My camera is only three years old and used to take great photo', but after about 15k pictures is is getting more blurry, auto focus, Nikon coolplix l105 is what I am using now, Bob
Is there a "close up" feature in the menu - perhaps under "shooting mode"?
My phone works quite well
I have a digital camera that I can give you. Message me if you are interested.
yes a close up but it is so huge it only captures part of the photo, Bob
thank you Derrick, I am trying to figure this out, have tried portrait, landscape,
I agree with Les, My iPhone and iPad do wonders!!
My sister-in-law was getting great pix with a little Sony, so I bought one for my
adventures in AFG. Killed it in short order from all the dust from the choppers, so
I ordered another and bought a little Pelican 1010 case to hang from my belt and
it lasted the duration of two more deployments and is still going strong 20,000
shots and almost six years later.
It is a model DSC-H70 .... probably obsoleted by newer models by now. But it
takes great pix, is relatively small, but not so #@! small it is hard to work like so
many electronics these days. It still hangs from my belt (always on point). People
often ask what that "thing" is, hanging off my belt.
I am most impressed with the clarity and color capture of these little Sonys. Price
was something like $130. Hard to beat that.
I've been using one of these for nine years. A couple of years ago my first one somehow got fine sand in the works and went belly up. By then it was "obsolete" and Canon was no longer making them. I went online and bought one for $125. It was listed as used, but came still packed in the original box with the manuals and other little items always included with a new camera. I use it for all my digital stills and videos. The picture quality of the videos isn't wonderful, but the stills are good. People seem to think some of my pictures are pretty good, so I guess it's OK.
Here are a few shots with it.
I included the close-ups because I know you want something that will make good pictures of parts for your website. I think this type of camera is very good for that kind of work. The nice thing about digital pictures is that if you get a bad one you can see it right away and it doesn't cost anything to try again.
I'm willing to be convinced by demonstrations to the contrary, but I doubt that many phones can match a real camera for picture quality.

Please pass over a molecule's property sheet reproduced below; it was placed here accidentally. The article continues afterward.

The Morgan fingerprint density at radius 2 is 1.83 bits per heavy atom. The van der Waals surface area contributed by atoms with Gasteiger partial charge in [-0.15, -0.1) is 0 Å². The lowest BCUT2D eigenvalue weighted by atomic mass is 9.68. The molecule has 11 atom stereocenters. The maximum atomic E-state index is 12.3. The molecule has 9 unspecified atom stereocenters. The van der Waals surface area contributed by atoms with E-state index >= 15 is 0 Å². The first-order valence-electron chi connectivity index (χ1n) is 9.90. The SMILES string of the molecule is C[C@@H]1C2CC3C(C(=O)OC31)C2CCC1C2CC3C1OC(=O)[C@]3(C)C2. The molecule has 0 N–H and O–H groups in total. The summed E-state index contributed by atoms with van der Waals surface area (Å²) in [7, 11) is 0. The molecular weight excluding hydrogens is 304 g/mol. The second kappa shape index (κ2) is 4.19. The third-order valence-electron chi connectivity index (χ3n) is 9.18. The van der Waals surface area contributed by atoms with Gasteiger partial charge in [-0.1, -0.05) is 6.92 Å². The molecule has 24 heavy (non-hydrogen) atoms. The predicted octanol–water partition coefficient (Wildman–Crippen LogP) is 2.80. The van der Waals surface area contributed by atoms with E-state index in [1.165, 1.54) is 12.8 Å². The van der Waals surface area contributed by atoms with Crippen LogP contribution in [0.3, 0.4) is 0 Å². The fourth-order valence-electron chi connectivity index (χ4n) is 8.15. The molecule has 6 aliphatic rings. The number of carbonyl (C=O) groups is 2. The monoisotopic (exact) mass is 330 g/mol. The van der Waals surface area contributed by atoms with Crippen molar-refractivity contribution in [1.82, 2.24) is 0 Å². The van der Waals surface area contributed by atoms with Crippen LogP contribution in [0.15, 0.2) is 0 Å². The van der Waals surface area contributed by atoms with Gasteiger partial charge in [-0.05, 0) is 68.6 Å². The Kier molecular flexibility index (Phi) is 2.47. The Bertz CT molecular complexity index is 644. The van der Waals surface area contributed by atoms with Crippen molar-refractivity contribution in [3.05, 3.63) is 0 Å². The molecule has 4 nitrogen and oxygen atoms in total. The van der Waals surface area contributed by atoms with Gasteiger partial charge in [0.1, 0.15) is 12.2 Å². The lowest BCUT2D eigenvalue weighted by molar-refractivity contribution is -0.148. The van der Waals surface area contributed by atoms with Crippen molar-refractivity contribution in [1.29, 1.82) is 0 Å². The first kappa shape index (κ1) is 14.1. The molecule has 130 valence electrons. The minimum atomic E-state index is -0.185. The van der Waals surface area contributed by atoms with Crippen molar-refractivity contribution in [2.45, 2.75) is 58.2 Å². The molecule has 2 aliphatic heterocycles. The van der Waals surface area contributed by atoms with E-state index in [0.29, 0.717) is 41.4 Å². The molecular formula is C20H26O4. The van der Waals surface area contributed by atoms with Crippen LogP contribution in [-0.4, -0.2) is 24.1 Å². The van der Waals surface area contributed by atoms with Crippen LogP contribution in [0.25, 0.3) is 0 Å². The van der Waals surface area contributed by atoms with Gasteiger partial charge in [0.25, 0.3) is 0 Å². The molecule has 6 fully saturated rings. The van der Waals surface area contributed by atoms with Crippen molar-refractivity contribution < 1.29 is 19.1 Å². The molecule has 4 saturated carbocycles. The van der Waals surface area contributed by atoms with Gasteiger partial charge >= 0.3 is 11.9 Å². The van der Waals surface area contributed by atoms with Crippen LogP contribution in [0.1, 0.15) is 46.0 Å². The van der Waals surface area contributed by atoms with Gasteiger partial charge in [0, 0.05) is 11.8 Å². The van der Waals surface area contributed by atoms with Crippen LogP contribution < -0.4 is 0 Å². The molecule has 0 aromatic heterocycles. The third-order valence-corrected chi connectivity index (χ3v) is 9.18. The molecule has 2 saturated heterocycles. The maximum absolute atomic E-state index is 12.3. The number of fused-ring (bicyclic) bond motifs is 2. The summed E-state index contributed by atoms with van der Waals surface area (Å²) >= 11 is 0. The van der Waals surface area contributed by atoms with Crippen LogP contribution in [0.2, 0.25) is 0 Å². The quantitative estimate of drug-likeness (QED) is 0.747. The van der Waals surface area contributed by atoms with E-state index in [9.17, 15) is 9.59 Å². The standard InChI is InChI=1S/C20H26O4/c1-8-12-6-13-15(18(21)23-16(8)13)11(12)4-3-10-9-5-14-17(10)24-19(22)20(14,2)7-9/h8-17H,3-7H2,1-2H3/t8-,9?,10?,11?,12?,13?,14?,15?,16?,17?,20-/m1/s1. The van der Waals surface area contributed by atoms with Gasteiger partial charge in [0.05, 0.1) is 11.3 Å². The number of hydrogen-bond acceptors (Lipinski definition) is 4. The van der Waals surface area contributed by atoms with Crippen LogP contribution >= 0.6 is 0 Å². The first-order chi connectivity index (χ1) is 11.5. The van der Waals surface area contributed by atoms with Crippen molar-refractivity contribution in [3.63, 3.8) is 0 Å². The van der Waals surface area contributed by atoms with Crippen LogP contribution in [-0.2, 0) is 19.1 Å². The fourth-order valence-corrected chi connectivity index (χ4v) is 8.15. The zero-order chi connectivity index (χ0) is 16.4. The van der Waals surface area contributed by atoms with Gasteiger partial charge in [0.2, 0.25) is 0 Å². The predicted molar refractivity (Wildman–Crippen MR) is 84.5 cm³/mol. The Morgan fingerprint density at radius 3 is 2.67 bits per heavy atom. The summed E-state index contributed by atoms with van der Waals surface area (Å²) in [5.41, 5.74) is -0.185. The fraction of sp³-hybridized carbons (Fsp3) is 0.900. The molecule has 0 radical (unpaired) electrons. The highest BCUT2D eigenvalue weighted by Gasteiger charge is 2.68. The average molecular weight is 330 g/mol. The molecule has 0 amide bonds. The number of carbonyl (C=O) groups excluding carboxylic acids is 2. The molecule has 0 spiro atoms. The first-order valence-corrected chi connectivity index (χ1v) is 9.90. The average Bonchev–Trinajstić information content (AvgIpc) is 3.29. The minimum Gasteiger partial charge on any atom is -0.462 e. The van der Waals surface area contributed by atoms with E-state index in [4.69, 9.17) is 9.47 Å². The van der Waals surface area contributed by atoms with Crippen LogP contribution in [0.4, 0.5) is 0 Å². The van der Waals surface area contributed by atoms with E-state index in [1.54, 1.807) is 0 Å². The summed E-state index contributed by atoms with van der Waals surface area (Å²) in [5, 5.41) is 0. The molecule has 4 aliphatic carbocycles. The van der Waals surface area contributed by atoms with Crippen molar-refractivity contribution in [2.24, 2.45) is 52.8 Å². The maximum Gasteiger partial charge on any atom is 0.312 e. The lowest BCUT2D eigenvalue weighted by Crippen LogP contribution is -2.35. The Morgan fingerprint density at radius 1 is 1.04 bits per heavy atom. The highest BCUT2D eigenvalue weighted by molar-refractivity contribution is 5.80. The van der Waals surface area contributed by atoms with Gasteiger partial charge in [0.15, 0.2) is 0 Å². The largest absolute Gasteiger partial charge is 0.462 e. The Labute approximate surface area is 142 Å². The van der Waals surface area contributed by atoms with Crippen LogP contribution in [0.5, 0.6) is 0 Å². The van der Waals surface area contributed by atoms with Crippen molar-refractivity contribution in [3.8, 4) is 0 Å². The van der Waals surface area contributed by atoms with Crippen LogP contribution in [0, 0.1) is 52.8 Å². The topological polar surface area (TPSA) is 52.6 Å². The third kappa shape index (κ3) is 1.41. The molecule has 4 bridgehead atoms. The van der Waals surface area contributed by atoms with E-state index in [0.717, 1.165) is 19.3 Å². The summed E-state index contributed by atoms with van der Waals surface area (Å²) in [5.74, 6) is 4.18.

I got my 1st computer in 1999.
I got my first digital camera in 2000. A Sony cybershot DSC S50. I also bought the fancy case. It was worth the money. It still works great 16 years later.
I then later bought a couple old Mavicas at the bargain store used,a 90 and a 95, that use floppys. They still work but I use the cybershot.
If I were to buy another camera tomorrow,it would be a Sony.
As Burger pointed out, so many cameras are so tiny it is hard to hold and work the buttons.
I agree with Steve, phones and eyepads are made to take a selfie or whatever. not really suitable for picture taking for catalog and website use.
I have a Canon like Steve's, what I really like about it is that you can hold and operate it with only one hand, it is very comfortable and intuitively easy to use. It can also take video clips up to 3 minutes long.
I think part of my problem is I do not have an anti movement feature on this camera, I seem to not hold it steady so I tried a tri pod, let me know what you think, Bob
Much better! If your camera is set on automatic, be sure that whatever you are taking a picture of is well lit, so that the camera will select a fast shutter speed, which reduces the blurring caused by shaking.
Yes, a tripod is almost a necessity for shooting close-ups indoors. A steady camera makes a big difference.
I use those yellow-stand shop lights a lot. They tend to make the colors too warm, so I adjust that on the computer.
I often like a plain background for pictures of objects. One method is to set them on a piece of poster board, available at Wal-Mart in several colors.
When you have your picture, you can crop it and adjust the color.
Another way of shooting small objects is to lay them on a piece of glass and have the background a couple of feet away so it will be out of focus. This method demands attention to lighting the set-up in a way that avoids reflections in the glass.
Very cool, thanks Bob
I also have the color box with lights for web site but do not put greasy items in there
One thing I should add is to avoid shooting dark objects with a light background, or very light objects with a dark background. Either one tends to lose detail.